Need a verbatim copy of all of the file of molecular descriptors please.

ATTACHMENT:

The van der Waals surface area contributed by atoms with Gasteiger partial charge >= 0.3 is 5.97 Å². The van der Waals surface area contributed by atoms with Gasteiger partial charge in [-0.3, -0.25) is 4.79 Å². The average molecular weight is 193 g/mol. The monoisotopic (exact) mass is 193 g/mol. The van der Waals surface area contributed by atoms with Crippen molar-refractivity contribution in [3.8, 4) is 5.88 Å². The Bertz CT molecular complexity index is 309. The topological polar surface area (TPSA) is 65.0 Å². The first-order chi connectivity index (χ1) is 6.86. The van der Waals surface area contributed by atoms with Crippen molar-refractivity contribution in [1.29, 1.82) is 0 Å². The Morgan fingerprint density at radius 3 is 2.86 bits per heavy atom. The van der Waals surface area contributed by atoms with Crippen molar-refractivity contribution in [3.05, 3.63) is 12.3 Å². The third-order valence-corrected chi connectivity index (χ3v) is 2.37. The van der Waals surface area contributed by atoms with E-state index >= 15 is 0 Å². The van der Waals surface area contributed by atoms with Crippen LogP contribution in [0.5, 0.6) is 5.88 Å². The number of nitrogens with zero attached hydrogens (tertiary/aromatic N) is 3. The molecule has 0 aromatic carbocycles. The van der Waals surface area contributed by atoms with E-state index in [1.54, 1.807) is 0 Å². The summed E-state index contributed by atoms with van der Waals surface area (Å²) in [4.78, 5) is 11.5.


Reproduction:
The van der Waals surface area contributed by atoms with Gasteiger partial charge >= 0.3 is 5.97 Å². The van der Waals surface area contributed by atoms with Gasteiger partial charge in [-0.3, -0.25) is 4.79 Å². The average molecular weight is 193 g/mol. The monoisotopic (exact) mass is 193 g/mol. The van der Waals surface area contributed by atoms with Crippen molar-refractivity contribution in [3.8, 4) is 5.88 Å². The Bertz CT molecular complexity index is 309. The topological polar surface area (TPSA) is 65.0 Å². The first-order chi connectivity index (χ1) is 6.86. The van der Waals surface area contributed by atoms with Crippen molar-refractivity contribution in [1.29, 1.82) is 0 Å². The Morgan fingerprint density at radius 3 is 2.86 bits per heavy atom. The van der Waals surface area contributed by atoms with Crippen molar-refractivity contribution in [3.05, 3.63) is 12.3 Å². The third-order valence-corrected chi connectivity index (χ3v) is 2.37. The van der Waals surface area contributed by atoms with E-state index >= 15 is 0 Å². The van der Waals surface area contributed by atoms with Crippen LogP contribution in [0.5, 0.6) is 5.88 Å². The number of nitrogens with zero attached hydrogens (tertiary/aromatic N) is 3. The molecule has 0 aromatic carbocycles. The van der Waals surface area contributed by atoms with E-state index in [1.54, 1.807) is 0 Å². The summed E-state index contributed by atoms with van der Waals surface area (Å²) in [4.78, 5) is 11.5.